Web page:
Posted in Collaboration, ELA, English, Project-based learning, Student-led learning, Success

Chapter 17: Beezus and Ramona

My children’s lit class is doing something extremely cool right now.

About once a quarter, the faculty meets with some consultants to work on a curriculum-writing project. Most of the time, I feel the same way about consultants as the late Tupac Shakur felt about Bad Boy Records (as a staff, record label, and as a … crew), but the last meeting led to some fairly productive conversations with my colleagues, including one in which an elementary teacher and I decided it would be cool if the upper elementary classes could learn literary analysis from my children’s-lit students.

I took the idea back to my kids, who were all in. They pored over Common Core objectives, wrote questions, made vocabulary lists, and planned activities corresponding to each chapter of Beverly Cleary’s Beezus and Ramona.

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One of my seniors helps a fourth-grader adjust her Ramona Quimby-style bunny ears at the end of a successful lesson over the first chapter of Beezus and Ramona.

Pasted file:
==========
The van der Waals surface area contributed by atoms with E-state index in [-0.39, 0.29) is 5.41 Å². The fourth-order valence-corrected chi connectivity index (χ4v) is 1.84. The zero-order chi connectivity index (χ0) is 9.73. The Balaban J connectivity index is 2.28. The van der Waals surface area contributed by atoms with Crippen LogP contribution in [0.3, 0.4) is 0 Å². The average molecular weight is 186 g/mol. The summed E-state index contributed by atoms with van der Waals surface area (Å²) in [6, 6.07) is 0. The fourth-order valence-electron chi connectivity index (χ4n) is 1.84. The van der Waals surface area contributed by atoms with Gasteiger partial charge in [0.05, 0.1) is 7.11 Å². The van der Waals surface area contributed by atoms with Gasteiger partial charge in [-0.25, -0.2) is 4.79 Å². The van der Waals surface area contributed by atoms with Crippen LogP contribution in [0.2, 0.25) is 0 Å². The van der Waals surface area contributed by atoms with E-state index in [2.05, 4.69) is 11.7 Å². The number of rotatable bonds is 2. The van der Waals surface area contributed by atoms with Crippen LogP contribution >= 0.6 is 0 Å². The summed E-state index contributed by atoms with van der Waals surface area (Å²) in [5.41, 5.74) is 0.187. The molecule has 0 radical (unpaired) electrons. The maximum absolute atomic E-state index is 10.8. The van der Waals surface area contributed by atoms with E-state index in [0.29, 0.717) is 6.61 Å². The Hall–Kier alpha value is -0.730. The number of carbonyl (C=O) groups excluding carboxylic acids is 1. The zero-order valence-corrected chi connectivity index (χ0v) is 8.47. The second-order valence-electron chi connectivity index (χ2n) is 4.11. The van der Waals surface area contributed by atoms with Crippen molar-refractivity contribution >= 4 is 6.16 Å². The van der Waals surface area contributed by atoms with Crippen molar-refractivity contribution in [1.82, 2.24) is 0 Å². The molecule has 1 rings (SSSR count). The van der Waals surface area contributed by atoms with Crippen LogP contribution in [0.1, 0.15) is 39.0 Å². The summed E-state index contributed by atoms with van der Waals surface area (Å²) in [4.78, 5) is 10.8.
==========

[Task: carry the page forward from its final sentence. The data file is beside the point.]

While we were reviewing lesson plans one morning, my superintendent wandered in to ask me something, and the girls showed her what they were working on. She was duly impressed and immediately suggested I give them a copy of Webb’s depth-of-knowledge wheel to guide their planning. I dug out my copy, Xeroxed it, and let the kids have at it.

We started our twice-weekly lessons this week. It was magic.

I didn’t hear the girls ask single question that fell below the analysis level of Bloom’s Taxonomy. Everybody had fun doing a silly craft project. And by the time the week was out, the younger kids, led by my girls, had completed a foursquare graphic organizer analyzing the structure, language, background knowledge, and meaning of the text:

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The spelling is a bit wobbly, but look at this analysis of language and structure. JUST LOOK AT IT. From elementary students, led — but definitely not spoon-fed — by high-school seniors. WIN.

Meanwhile, my kids got a good look at what I do and learned a few things about classroom management and differentiated instruction, and everybody seemed to enjoy the lessons.

Next week, the primary grades will be returning the favor: Our first- and second-grade teacher is bringing her kids in to show my students the dioramas they are building. I am delighted. This kind of back-and-forth is exactly what we need.

Emily

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Raised by hippies. Aging and proud of it.

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